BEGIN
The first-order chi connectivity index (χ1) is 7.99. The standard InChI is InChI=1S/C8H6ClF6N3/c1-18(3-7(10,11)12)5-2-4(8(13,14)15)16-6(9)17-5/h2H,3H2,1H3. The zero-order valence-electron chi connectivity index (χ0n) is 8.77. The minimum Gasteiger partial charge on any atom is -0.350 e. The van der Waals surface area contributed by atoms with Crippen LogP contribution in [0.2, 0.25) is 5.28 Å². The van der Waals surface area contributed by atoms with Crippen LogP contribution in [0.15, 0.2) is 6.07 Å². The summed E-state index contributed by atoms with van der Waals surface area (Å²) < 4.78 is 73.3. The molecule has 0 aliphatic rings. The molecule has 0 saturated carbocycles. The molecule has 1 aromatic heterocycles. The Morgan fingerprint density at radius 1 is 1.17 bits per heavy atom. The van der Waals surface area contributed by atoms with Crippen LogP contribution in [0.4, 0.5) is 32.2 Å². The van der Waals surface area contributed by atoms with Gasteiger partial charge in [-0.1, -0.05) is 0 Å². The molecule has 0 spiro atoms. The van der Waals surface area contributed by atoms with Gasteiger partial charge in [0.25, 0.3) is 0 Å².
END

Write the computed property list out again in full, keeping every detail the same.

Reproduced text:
The first-order chi connectivity index (χ1) is 7.99. The standard InChI is InChI=1S/C8H6ClF6N3/c1-18(3-7(10,11)12)5-2-4(8(13,14)15)16-6(9)17-5/h2H,3H2,1H3. The zero-order valence-electron chi connectivity index (χ0n) is 8.77. The minimum Gasteiger partial charge on any atom is -0.350 e. The van der Waals surface area contributed by atoms with Crippen LogP contribution in [0.2, 0.25) is 5.28 Å². The van der Waals surface area contributed by atoms with Crippen LogP contribution in [0.15, 0.2) is 6.07 Å². The summed E-state index contributed by atoms with van der Waals surface area (Å²) < 4.78 is 73.3. The molecule has 0 aliphatic rings. The molecule has 0 saturated carbocycles. The molecule has 1 aromatic heterocycles. The Morgan fingerprint density at radius 1 is 1.17 bits per heavy atom. The van der Waals surface area contributed by atoms with Crippen LogP contribution in [0.4, 0.5) is 32.2 Å². The van der Waals surface area contributed by atoms with Gasteiger partial charge in [-0.1, -0.05) is 0 Å². The molecule has 0 spiro atoms. The van der Waals surface area contributed by atoms with Gasteiger partial charge in [0.25, 0.3) is 0 Å².